Saturday, March 26, 2016

Easter 2016

Christ is risen! The tradition in Eastern Catholic and Orthodox Churches is a greeting and response. “Christ is risen.” “He is risen indeed!” It’s a liturgical formula, like ‘the Lord be with you’/‘and with your spirit.’ But it’s also the center point of Christian faith. On Good Friday we stay awhile at the foot of the Cross, and it is right that we should do so. But even that we only do because we know the ending. If that were the end of Jesus, we would not venerate His Cross. We would not wear crosses around our necks and hang them on our walls. We wouldn’t have a religion at all! St. Paul said it bluntly and honestly: if Christ isn’t risen, then all the rest of it is junk, or, in his words, ‘we are the people most to be pitied on earth.’


But you know what? Christ is risen!

My invitation to you is to set that fact right at the center of your life. Whatever you worry about in life, whatever hurt you bear… I’m not going to stand here and tell you to just get over it. That would be to ignore Good Friday, and we don't do that. But if you put the Risen Christ at the center of your life, you’ll have hope. And you’ll have perspective. Whatever comes, God’s going to work it out. Maybe not the way you expected. Maybe not the way you asked. Maybe not on this side of death. But He will. The Resurrection means it’s never too late, and it’s never hopeless. It’s the story of a man who was saved three days after the nick of time.

Thursday, March 24, 2016

Holy Thursday 2016

A little language diversion? We usually call this ‘Holy Thursday,’ but you might occasionally hear the term ‘Maundy Thursday,’ especially in Britain. That comes from the Latin ‘mandatum,’ which means ‘mandate’ or ‘commandment.’ And what is the mandate Jesus gives us on Maundy Thursday? 

“You call me Master and Lord, and rightly; so I am. If I, then, the Lord and Master, have washed your feet, you should wash each other’s feet. I have given you an example, so that as I have done to you, you should also do.”
Duccio di Buoninsegna: Washing of Feet, detail.


This day is one of those days that packs so many meanings, you have to choose something to focus on in the sermon. It’s about the ordained priesthood. It’s about the gift of the Eucharist. It’s about the Agony in the Garden. It’s about the betrayal of Judas. All of these aspects are essential to Holy Thursday. If you like to think musically, it’s as though the whole year introduces different motifs and variations. Now we are arriving at the finale, and all the motifs return, weaving together, leading up to the climax of Easter Morn.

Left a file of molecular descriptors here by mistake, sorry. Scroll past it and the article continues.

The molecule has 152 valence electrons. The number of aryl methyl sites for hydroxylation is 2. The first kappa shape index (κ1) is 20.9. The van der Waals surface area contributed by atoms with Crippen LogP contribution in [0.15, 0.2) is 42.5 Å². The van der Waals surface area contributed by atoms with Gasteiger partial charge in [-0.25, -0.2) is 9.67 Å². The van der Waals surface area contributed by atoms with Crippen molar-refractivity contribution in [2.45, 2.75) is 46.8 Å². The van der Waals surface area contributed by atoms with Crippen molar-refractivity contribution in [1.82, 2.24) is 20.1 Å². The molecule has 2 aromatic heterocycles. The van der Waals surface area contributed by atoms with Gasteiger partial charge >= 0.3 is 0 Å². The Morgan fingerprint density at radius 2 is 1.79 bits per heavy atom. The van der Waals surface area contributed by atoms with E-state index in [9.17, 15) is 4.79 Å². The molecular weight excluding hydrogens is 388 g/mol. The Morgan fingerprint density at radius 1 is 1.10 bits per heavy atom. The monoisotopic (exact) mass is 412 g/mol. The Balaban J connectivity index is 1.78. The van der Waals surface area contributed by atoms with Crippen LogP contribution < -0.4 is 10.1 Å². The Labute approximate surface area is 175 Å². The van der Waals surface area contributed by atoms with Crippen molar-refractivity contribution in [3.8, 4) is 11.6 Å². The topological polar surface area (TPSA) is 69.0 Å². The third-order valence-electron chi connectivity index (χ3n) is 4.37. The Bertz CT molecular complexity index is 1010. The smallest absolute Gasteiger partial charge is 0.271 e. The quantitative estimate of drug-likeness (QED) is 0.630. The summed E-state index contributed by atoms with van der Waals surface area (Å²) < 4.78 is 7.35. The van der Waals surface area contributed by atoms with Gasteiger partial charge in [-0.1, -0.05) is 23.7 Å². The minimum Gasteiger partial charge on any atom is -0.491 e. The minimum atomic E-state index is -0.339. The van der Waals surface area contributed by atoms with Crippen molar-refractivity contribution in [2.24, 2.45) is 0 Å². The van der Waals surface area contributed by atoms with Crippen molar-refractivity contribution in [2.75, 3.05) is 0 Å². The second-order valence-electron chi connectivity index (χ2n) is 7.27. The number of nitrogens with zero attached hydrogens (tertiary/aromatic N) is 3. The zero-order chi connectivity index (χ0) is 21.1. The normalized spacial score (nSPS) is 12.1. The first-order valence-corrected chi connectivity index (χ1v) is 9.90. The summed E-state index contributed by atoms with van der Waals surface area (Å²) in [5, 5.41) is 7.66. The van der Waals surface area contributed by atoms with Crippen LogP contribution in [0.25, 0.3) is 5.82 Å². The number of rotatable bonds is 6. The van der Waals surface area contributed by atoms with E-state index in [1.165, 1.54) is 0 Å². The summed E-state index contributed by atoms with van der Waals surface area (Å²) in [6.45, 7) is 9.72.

Sunday, March 13, 2016

Caught: 5th Sunday Lent 2016

Here’s a little hint for reading the Gospels, and especially the Gospel of John: when the time of day is mentioned, there’s often a symbolic weight to that. It’s easy to pass over such a detail, but when things are happening in the dark of night, or under the noonday glare, or at breaking dawn or falling dusk, usually you can find meaning there.

This story happens in the Temple early in the morning, at daybreak. Think for a second about daybreak, that time when the sun rises and casts a bright light on the decisions you made in the dark of night. The things that seemed like a good idea at the time… or, if not exactly a good idea, at least relatively harmless. Or, if not harmless, at least easy to get away with. Or, if not easy to get away with, something you simply need. Or, if not something you really truly need, something you want badly enough that you decide to give yourself a pass this once. Adam and Eve reached out to grab the forbidden. We all have. And like Adam and Eve, we talked ourselves into it, or allowed ourselves to be talked into it. "The Commandment is arbitrary and repressive," says the serpent, "and God is kind of a jerk for insisting on it. It’s just a stupid rule, and why should you follow it?"

Saturday, March 5, 2016

The Road Watcher: 4th Sunday Lent, 2016

The Father saw him coming a long way off… which means he was watching. How many times a day, for how many months, did he look out over the road, straining his eyes… is that someone coming? Is it him?

How many times was he disappointed?… no, it’s not him. It’s not the one whose place is empty at the table, it’s not his lost son. But still he watched. He looked out over the empty road, hoping that this day he might come home.